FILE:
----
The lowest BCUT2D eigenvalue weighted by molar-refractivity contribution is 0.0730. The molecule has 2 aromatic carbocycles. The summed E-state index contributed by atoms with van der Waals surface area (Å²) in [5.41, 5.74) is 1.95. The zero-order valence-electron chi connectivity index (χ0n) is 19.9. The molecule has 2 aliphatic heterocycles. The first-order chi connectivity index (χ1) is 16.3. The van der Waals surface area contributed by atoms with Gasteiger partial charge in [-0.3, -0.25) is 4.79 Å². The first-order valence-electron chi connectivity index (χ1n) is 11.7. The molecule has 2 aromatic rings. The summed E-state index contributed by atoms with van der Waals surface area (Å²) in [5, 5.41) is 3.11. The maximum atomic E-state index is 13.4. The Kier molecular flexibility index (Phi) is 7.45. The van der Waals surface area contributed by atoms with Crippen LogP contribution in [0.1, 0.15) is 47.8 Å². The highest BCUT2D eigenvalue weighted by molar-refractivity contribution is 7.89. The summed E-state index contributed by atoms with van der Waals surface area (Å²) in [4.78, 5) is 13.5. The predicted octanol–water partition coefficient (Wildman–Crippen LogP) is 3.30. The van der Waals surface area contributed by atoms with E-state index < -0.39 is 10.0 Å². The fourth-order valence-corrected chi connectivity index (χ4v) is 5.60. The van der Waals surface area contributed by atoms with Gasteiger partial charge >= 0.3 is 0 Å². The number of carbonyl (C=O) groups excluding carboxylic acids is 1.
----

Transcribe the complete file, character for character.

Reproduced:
The lowest BCUT2D eigenvalue weighted by molar-refractivity contribution is 0.0730. The molecule has 2 aromatic carbocycles. The summed E-state index contributed by atoms with van der Waals surface area (Å²) in [5.41, 5.74) is 1.95. The zero-order valence-electron chi connectivity index (χ0n) is 19.9. The molecule has 2 aliphatic heterocycles. The first-order chi connectivity index (χ1) is 16.3. The van der Waals surface area contributed by atoms with Gasteiger partial charge in [-0.3, -0.25) is 4.79 Å². The first-order valence-electron chi connectivity index (χ1n) is 11.7. The molecule has 2 aromatic rings. The summed E-state index contributed by atoms with van der Waals surface area (Å²) in [5, 5.41) is 3.11. The maximum atomic E-state index is 13.4. The Kier molecular flexibility index (Phi) is 7.45. The van der Waals surface area contributed by atoms with Crippen LogP contribution in [0.1, 0.15) is 47.8 Å². The highest BCUT2D eigenvalue weighted by molar-refractivity contribution is 7.89. The summed E-state index contributed by atoms with van der Waals surface area (Å²) in [4.78, 5) is 13.5. The predicted octanol–water partition coefficient (Wildman–Crippen LogP) is 3.30. The van der Waals surface area contributed by atoms with E-state index < -0.39 is 10.0 Å². The fourth-order valence-corrected chi connectivity index (χ4v) is 5.60. The van der Waals surface area contributed by atoms with Gasteiger partial charge >= 0.3 is 0 Å². The number of carbonyl (C=O) groups excluding carboxylic acids is 1.